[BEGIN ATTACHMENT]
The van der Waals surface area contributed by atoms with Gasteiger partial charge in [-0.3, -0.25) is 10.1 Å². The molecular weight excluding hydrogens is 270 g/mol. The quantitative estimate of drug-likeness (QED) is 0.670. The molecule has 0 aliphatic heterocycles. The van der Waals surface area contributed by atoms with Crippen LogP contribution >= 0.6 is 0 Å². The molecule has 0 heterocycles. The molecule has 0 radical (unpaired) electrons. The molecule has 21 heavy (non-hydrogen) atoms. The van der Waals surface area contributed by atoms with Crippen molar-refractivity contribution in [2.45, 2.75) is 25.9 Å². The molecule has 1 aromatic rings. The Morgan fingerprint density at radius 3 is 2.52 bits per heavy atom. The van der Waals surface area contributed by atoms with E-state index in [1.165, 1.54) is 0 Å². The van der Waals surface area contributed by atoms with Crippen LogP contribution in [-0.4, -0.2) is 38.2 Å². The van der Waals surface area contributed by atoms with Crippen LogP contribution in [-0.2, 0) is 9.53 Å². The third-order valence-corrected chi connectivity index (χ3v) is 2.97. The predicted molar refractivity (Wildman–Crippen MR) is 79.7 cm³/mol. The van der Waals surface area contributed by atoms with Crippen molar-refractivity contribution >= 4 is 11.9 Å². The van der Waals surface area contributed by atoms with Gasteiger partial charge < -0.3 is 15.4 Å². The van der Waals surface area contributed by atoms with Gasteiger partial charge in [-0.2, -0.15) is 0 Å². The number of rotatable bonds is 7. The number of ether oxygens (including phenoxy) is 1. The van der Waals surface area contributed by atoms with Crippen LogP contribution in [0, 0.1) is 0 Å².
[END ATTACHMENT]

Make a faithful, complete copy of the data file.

The van der Waals surface area contributed by atoms with Gasteiger partial charge in [-0.3, -0.25) is 10.1 Å². The molecular weight excluding hydrogens is 270 g/mol. The quantitative estimate of drug-likeness (QED) is 0.670. The molecule has 0 aliphatic heterocycles. The van der Waals surface area contributed by atoms with Crippen LogP contribution >= 0.6 is 0 Å². The molecule has 0 heterocycles. The molecule has 0 radical (unpaired) electrons. The molecule has 21 heavy (non-hydrogen) atoms. The van der Waals surface area contributed by atoms with Crippen molar-refractivity contribution in [2.45, 2.75) is 25.9 Å². The molecule has 1 aromatic rings. The Morgan fingerprint density at radius 3 is 2.52 bits per heavy atom. The van der Waals surface area contributed by atoms with E-state index in [1.165, 1.54) is 0 Å². The van der Waals surface area contributed by atoms with Crippen LogP contribution in [-0.4, -0.2) is 38.2 Å². The van der Waals surface area contributed by atoms with Crippen LogP contribution in [-0.2, 0) is 9.53 Å². The third-order valence-corrected chi connectivity index (χ3v) is 2.97. The predicted molar refractivity (Wildman–Crippen MR) is 79.7 cm³/mol. The van der Waals surface area contributed by atoms with Crippen molar-refractivity contribution >= 4 is 11.9 Å². The van der Waals surface area contributed by atoms with Gasteiger partial charge < -0.3 is 15.4 Å². The van der Waals surface area contributed by atoms with Gasteiger partial charge in [-0.2, -0.15) is 0 Å². The number of rotatable bonds is 7. The number of ether oxygens (including phenoxy) is 1. The van der Waals surface area contributed by atoms with Crippen LogP contribution in [0, 0.1) is 0 Å².